Wednesday, 5 March 2014

My Lancashire hot pot

The slow cooker is my friend. I couldn't have been without it over these past winter months. But as the cold weather draws to a close and signs of life begin to emerge outside, with that brings the prospect of picnic food, barbecues, marinades, salads in any form, mezze food, berries, afternoon tea, garden parties, lemonade and Roses lime cordial. 

Although I'd literally do anything in the slow cooker these days. One recipe I keep coming back to is my own version of a classic hot pot. Topped with well seasoned buttery thinly sliced potatoes, it's pure comfort food in a bowl. I like to eat on the sofa with feet curled round, while open fire is ablaze. Oh and a lovely glass of red on the side. 

About 500g of chunky diced lamb (any cut you like - neck fillet, rump, leg, shoulder). To be honest I sometimes use a mixture or whatever's on offer. Neck fillet is cheap but can be very fatty, it's a good idea to trim off as much fat as possible
1 tbsp of plain flour
1-2 sliced onion
1-2 stick of celery roughly chopped, half inch pieces are nice so they don't disintegrate into the dish
2 carrots, chopped the same as celery
A few sprigs of rosemary (or dried if you only have)
1 tbsp of tomato purée 
A few shakes of Worcestershire sauce
A few shakes of Maggis sauce
About half a pint of water/stock

About 5 potatoes thinly sliced in rounds.

So brown the lamb in a little oil in a large frying pan, season well and add flour. Next the onions, carrots and celery. Then cook down for about 10 mins or so moving around the pan. Add the tomato purée. 
Tip all of this into the slow cooker. Then add your Worcestershire and Maggis, a few shakes of each. Plenty of s&p and water or stock. Stir to combine. Now just plonk lid on and leave on low/med/high depending on how long you want to leave it for. As a gauge, I cook on low if I'm preparing in the morning (or just after the school run), medium or high if I'm starting it off in the afternoon.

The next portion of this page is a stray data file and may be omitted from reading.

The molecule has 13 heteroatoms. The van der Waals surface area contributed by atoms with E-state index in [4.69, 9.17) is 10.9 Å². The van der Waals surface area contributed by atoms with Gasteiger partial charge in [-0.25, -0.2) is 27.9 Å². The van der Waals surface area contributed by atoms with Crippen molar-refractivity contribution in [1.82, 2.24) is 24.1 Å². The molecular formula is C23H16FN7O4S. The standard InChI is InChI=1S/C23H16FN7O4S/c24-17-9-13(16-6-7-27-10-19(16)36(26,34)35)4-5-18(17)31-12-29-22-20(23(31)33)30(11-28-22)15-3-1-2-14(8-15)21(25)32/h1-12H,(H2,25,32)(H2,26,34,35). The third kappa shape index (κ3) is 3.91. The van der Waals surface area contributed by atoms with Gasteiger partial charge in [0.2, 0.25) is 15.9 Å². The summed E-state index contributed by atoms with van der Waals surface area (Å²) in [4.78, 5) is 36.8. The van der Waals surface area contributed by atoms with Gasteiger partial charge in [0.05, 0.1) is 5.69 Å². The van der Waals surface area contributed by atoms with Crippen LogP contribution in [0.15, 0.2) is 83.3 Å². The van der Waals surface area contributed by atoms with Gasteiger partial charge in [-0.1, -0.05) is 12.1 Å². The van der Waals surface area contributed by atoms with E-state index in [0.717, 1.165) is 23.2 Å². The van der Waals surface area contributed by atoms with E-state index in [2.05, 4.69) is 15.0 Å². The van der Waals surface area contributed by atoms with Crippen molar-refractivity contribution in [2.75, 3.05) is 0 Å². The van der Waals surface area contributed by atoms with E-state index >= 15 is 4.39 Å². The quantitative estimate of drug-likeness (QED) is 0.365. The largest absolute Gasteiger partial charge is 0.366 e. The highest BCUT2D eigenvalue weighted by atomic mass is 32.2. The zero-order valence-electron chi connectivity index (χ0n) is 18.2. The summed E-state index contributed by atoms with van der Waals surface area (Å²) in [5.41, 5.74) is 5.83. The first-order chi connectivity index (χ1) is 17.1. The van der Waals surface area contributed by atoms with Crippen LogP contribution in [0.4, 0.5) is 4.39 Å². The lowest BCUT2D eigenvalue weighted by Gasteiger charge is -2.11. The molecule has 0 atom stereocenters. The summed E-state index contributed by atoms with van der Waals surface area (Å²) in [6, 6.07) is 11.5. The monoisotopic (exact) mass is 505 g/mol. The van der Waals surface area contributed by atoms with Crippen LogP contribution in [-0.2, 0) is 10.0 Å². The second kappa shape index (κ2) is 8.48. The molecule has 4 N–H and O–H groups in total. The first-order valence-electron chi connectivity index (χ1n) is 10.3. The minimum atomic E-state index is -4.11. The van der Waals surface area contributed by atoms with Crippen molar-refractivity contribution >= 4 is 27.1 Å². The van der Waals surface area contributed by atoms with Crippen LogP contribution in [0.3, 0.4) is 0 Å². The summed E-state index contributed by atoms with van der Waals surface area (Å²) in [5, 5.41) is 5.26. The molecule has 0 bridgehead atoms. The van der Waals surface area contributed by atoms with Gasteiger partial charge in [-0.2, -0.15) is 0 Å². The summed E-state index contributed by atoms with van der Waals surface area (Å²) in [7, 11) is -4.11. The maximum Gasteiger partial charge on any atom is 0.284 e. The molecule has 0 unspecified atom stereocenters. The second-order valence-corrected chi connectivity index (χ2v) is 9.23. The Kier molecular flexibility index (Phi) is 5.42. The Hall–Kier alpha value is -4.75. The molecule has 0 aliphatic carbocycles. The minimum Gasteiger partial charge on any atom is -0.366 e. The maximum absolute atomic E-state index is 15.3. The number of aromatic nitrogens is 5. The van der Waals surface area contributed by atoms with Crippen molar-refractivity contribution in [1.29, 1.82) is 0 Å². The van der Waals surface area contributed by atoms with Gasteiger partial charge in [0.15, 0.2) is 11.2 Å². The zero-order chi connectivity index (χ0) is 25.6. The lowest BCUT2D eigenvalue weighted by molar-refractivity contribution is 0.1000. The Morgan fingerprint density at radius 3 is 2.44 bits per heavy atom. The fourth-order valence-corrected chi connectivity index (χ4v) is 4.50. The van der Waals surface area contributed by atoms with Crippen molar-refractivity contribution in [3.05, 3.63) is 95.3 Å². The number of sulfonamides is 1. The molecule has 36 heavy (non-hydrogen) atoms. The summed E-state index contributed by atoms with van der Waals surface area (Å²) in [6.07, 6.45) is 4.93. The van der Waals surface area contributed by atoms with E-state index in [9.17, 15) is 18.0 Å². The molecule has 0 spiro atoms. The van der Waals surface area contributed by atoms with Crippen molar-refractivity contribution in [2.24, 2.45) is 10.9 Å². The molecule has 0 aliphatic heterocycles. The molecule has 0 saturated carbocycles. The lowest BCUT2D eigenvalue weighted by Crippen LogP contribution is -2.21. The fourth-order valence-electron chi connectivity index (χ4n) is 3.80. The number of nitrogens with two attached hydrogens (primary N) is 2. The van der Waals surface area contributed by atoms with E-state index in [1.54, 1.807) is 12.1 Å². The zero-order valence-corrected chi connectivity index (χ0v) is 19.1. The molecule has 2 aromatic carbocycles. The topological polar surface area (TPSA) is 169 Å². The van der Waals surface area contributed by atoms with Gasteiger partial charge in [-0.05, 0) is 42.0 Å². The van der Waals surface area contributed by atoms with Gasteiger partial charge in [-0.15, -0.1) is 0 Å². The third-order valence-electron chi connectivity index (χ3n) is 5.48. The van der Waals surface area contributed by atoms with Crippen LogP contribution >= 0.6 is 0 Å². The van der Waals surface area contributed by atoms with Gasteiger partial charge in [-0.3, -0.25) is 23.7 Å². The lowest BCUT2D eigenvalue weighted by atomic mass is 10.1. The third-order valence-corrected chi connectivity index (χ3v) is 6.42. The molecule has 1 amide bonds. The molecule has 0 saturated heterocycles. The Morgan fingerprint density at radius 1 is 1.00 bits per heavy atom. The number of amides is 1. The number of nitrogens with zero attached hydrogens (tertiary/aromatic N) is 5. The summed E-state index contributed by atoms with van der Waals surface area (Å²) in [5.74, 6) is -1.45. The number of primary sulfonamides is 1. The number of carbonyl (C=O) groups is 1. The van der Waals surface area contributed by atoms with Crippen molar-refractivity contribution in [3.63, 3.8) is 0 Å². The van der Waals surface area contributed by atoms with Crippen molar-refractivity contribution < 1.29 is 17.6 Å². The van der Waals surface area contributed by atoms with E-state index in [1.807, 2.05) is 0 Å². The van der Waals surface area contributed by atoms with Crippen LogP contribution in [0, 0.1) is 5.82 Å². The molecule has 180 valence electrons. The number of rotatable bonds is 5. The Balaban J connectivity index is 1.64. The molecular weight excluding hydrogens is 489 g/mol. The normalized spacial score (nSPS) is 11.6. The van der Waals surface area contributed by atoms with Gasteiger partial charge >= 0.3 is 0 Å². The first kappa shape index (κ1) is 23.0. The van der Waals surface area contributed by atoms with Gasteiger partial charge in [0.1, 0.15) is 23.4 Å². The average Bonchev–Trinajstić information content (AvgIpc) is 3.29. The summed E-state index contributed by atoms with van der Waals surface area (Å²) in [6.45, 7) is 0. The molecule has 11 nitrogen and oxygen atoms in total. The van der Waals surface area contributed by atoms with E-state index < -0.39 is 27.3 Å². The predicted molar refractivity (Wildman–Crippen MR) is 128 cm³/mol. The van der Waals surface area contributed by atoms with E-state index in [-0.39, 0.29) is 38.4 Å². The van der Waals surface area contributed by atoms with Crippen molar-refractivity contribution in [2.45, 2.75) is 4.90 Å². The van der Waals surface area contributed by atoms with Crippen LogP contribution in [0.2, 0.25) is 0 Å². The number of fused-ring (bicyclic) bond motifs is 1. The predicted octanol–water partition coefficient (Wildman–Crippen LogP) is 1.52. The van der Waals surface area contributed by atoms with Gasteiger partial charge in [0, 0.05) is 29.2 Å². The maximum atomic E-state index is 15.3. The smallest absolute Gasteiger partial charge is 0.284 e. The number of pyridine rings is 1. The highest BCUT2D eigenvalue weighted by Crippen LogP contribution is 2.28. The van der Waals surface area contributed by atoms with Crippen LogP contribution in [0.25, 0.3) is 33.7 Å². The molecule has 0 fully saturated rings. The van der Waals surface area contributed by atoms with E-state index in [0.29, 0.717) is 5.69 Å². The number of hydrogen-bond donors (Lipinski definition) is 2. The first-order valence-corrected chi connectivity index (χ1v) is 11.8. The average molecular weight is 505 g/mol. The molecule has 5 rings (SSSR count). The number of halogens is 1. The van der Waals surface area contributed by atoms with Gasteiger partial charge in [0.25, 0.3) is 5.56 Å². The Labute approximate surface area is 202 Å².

Right so when the stew is done, you'll know it is when it's smelling amazing and meat is almost breaking with a spoon. Bearing in mind, it doesn't matter if the meat is not completely tender, you'll be giving it more cooking time when potatoes go on top. 

So transfer lamb stew into a lidded Le Creuset pot. I've used my round or oval one, both works well. 
You can even do this the day before and keep in the fridge. The flavours will become more intense and amalgamate. Actually things always taste better the next day I find. 
Slice thinly a few potatoes. Start layering the spuds, starting from the outside in. Put a random knob of butter in the top of each layer, with plenty of salt and pepper. I like to do about 3 layers in total, with a final "buttering" and seasoning. Put the lid on place in the oven for about an hour. 180degrees (fan) or thereabouts. For the last 30 minutes take the lid off so potatoes brown nicely on the edges.
Serve with a green vegetable, green beans or such like. 


This is amazing. I love the differing textures of the potatoes, some crispy on the edges/slightly chewy and others soft and breaking apart and buttery, absorbing all of the wonderful juices. 
You will not be disappointed with this.


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